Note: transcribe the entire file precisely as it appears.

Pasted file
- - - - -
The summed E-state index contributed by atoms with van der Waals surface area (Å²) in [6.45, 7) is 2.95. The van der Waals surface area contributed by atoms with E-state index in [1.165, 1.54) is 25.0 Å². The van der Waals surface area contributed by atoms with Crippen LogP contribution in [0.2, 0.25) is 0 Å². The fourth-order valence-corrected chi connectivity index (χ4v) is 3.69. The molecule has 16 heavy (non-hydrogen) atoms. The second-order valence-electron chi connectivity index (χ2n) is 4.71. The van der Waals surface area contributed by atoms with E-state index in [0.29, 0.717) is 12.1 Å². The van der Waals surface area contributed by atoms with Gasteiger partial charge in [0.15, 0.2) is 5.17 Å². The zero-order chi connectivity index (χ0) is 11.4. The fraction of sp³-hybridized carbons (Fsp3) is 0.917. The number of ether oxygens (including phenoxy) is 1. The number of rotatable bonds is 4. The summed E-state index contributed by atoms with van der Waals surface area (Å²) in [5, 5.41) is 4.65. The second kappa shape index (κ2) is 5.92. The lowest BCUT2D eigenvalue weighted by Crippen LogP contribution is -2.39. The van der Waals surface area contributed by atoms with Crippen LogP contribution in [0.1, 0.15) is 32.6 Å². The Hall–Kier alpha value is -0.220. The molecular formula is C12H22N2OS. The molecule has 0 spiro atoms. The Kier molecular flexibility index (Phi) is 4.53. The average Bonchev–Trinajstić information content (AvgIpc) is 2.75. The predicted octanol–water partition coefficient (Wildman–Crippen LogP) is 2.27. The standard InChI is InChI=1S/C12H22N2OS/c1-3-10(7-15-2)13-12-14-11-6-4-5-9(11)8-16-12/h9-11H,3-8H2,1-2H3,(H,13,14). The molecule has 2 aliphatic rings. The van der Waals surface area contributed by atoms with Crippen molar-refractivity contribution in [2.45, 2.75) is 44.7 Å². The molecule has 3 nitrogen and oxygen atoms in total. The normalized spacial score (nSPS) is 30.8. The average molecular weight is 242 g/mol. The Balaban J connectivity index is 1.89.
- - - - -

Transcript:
The summed E-state index contributed by atoms with van der Waals surface area (Å²) in [6.45, 7) is 2.95. The van der Waals surface area contributed by atoms with E-state index in [1.165, 1.54) is 25.0 Å². The van der Waals surface area contributed by atoms with Crippen LogP contribution in [0.2, 0.25) is 0 Å². The fourth-order valence-corrected chi connectivity index (χ4v) is 3.69. The molecule has 16 heavy (non-hydrogen) atoms. The second-order valence-electron chi connectivity index (χ2n) is 4.71. The van der Waals surface area contributed by atoms with E-state index in [0.29, 0.717) is 12.1 Å². The van der Waals surface area contributed by atoms with Gasteiger partial charge in [0.15, 0.2) is 5.17 Å². The zero-order chi connectivity index (χ0) is 11.4. The fraction of sp³-hybridized carbons (Fsp3) is 0.917. The number of ether oxygens (including phenoxy) is 1. The number of rotatable bonds is 4. The summed E-state index contributed by atoms with van der Waals surface area (Å²) in [5, 5.41) is 4.65. The second kappa shape index (κ2) is 5.92. The lowest BCUT2D eigenvalue weighted by Crippen LogP contribution is -2.39. The van der Waals surface area contributed by atoms with Crippen LogP contribution in [0.1, 0.15) is 32.6 Å². The Hall–Kier alpha value is -0.220. The molecular formula is C12H22N2OS. The molecule has 0 spiro atoms. The Kier molecular flexibility index (Phi) is 4.53. The average Bonchev–Trinajstić information content (AvgIpc) is 2.75. The predicted octanol–water partition coefficient (Wildman–Crippen LogP) is 2.27. The standard InChI is InChI=1S/C12H22N2OS/c1-3-10(7-15-2)13-12-14-11-6-4-5-9(11)8-16-12/h9-11H,3-8H2,1-2H3,(H,13,14). The molecule has 2 aliphatic rings. The van der Waals surface area contributed by atoms with Crippen molar-refractivity contribution in [2.45, 2.75) is 44.7 Å². The molecule has 3 nitrogen and oxygen atoms in total. The normalized spacial score (nSPS) is 30.8. The average molecular weight is 242 g/mol. The Balaban J connectivity index is 1.89.